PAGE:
Saturday, September 10, 2011
When you share a birthday with a national tragedy, it feels selfish to even celebrate. The catastrophic impact of the 9/11 disaster looms large over any concerns, and renders everything else unimportant, something inconsequential.
The attack on the World Trade Center is forever etched in the collective consciousness of everyone from New York and the world beyond. And on this tenth-year anniversary, the wounds have opened again and the world stands still in shared remembrance.
While some of us have been tangentially affected, the survivors of the innocents felt the void and the loss that most of us could not even comprehend. Children lost their parents, and parents lost their children. The rescue workers who toiled on Ground Zero have lived, but with dust in their lungs. The survivors grappled with post-traumatic stress even after the television replayed the gruesome images every year. The rest of us moved on.
But we cannot escape the memories, nor can we feel safe again.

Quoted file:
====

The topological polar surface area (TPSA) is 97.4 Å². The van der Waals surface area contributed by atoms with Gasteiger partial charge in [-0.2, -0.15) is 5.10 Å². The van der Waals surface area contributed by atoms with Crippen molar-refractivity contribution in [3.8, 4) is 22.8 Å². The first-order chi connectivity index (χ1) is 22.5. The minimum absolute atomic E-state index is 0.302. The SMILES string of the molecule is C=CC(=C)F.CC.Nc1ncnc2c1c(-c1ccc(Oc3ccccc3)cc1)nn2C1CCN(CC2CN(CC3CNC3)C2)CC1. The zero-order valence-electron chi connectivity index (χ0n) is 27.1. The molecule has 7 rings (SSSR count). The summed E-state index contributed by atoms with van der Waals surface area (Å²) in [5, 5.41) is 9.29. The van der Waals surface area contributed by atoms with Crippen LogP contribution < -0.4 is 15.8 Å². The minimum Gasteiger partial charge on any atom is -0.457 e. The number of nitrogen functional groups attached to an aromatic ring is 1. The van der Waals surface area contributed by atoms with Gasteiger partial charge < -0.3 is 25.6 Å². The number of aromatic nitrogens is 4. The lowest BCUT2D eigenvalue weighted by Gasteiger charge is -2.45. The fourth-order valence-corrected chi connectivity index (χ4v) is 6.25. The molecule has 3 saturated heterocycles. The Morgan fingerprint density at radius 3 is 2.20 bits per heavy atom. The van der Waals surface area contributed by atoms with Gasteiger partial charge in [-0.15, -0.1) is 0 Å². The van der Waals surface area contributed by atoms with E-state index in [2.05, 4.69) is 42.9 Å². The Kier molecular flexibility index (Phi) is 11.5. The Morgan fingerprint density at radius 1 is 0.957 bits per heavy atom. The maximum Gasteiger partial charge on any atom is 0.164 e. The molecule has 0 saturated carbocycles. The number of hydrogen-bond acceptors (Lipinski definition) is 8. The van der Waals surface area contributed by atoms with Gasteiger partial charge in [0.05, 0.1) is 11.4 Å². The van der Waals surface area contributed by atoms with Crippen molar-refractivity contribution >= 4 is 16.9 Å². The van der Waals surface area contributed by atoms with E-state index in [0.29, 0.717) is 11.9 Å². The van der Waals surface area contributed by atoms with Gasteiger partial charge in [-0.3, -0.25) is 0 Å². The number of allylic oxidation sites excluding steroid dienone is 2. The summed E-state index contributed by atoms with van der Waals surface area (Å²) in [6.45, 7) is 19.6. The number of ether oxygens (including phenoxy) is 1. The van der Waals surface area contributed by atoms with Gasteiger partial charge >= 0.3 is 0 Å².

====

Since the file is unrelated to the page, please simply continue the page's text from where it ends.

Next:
For this tenth-year anniversary, we struggle with the need to maintain a sense of normalcy in the midst of the threat of new terrorist attacks. The presence of heavily-armed police in subway serves as the new reality.
Where were you when the world stood still?
Ten years ago, I stood on the platform of a Manhattan-bound E train to spend my birthday morning at the bookstore cafe in World Trade Center. Just as the train was pulling into the station, something inexplicable gripped me. I turned around, crossed to the west-bound platform to the train back to home, to safety.
This divine intervention gave me the chance to hug my son again, and reoriented me to life's priorities. My work as a nurse gives me the opportunity to make a difference. So as I continue to celebrate the fact that I am alive, a huge part of this day will be forever spent in remembrance of the day when the world stood still.
I resolve to honor the sacrifices of those who died before us by living my life in full appreciation of God's bountiful blessings and of His promise of the new Jerusalem.